Faculty Profile: Brenda Wilson

As the first of five children in her working-class family, everything Brenda Wilson knew about scientists came from watching them on television or reading in books. Now theme leader for the Host-Microbe Systems research group at the new Institute for Genomic Biology, Wilson's story is no less fascinating than those she saw growing up.

“I always liked the idea of being a scientist and a professor, though my idea of what that involved was very naïve,” said Wilson, associate professor of microbiology who has been on the faculty since the fall of 1999. “I had this idea it was like what you see in the movies, where brilliant people discover new things, spinning off brilliant insights every hour. Of course it’s a lot slower than that, and a lot more work than that!”

Outwitting Toxins

As the first of five children in her working-class family, everything Brenda Wilson knew about scientists came from watching them on television or reading in books. Now theme leader for the Host-Microbe Systems research group at the new Institute for Genomic Biology, Wilson's story is no less fascinating than those she saw growing up.

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“I always liked the idea of being a scientist and a professor, though my idea of what that involved was very naïve,” said Wilson, associate professor of microbiology who has been on the faculty since the fall of 1999. “I had this idea it was like what you see in the movies, where brilliant people discover new things, spinning off brilliant insights every hour. Of course it’s a lot slower than that, and a lot more work than that!”

Wilson excelled in math and chemistry at her rural Arkansas high school. She was on her own in terms of how to realize her dreams, but that was not a problem for her.

“My philosophy has always been to start at the top and work my way down,” said Wilson with a grin and a shrug.

Wilson applied to five top colleges and took the best offer, which was a full scholarship at Barnard College in New York City. Majoring in both biochemistry and German (Wilson’s mother is German) and minoring in chemistry, Wilson threw herself into her college coursework. When it came to graduate school, Wilson started at the top again. Her best offer came from the chemistry department at Johns Hopkins, where her thesis project was focused on antibiotic biosynthesis, including peptide synthesis and protein chemistry. This suited Wilson’s goal, which was to better understand basic, mechanistic cell processes in order to fully investigate biological questions down the road.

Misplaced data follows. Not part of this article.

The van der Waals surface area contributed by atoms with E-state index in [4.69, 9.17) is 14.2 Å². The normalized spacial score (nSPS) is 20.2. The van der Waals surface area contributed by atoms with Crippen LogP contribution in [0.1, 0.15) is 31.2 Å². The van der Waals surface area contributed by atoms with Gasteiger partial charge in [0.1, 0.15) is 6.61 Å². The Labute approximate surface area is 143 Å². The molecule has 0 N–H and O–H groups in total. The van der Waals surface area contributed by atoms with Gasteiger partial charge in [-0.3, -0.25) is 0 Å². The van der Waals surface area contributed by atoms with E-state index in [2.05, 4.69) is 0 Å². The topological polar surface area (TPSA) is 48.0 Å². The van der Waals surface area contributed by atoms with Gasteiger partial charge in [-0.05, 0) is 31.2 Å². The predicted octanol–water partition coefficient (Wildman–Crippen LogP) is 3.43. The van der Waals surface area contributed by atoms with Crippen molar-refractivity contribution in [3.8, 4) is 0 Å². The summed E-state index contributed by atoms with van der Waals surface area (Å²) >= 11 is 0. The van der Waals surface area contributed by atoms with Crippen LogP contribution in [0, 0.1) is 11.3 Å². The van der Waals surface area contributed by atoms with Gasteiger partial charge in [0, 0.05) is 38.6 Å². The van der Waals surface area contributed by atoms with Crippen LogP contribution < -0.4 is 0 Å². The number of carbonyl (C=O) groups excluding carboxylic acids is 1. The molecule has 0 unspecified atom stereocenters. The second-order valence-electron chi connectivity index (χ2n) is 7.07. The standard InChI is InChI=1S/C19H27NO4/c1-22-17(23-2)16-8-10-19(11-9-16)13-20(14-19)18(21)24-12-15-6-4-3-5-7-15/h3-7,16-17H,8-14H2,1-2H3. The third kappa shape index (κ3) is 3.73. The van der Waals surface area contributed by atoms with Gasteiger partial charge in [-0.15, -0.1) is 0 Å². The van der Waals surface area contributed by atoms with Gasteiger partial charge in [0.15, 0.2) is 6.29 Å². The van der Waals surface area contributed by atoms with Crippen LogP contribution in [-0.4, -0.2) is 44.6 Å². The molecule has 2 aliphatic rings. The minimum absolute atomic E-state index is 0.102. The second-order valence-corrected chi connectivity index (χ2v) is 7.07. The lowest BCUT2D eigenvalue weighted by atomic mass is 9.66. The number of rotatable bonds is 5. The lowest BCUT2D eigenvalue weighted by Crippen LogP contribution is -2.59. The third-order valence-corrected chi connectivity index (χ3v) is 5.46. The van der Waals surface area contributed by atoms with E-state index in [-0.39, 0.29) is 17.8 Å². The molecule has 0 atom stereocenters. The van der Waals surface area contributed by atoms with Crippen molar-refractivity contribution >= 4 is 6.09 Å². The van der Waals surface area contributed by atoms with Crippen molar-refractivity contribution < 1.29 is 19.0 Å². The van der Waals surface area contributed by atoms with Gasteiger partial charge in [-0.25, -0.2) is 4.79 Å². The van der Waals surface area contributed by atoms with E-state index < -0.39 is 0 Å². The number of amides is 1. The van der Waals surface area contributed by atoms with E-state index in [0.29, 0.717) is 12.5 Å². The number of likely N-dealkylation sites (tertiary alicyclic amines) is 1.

“I like when I can see how something works, and not just memorize facts,” said Wilson.

In the 1980s, when Wilson was completing her doctorate and considering postdoctoral positions, academic research in antibiotics was virtually nonexistent.

“Academia couldn’t compete with pharmaceutical companies, so I looked around to see what else I was interested in,” said Wilson. “I wanted it to be helpful, of course.”

Wilson decided to investigate the field of bacterial protein toxins and ways to combat them by developing antitoxins.

“Until recently, people were not all that aware of toxin-mediated diseases and how bad they are,” said Wilson. “Now, because of the anthrax scare, everyone realizes we have very few tools to battle toxin-mediated diseases.”

There are two ways to combat toxins, one is to vaccinate a given population against a particular toxin and the other is to develop an antitoxin that works after an individual is exposed.

In the late 1980s, researchers were just beginning to understand the mechanics of how classic toxins, like diphtheria and cholera, work. So Wilson signed on as a postdoctoral fellow with John Collier at Harvard University, the so-called “king of bacterial toxins.” The laboratory was looking at the structure, function, and mode of action of bacterial toxins with the idea to make better recombinant vaccines. Wilson spent much of her postdoctoral studies figuring out how toxins, particularly the diphtheria toxin, worked.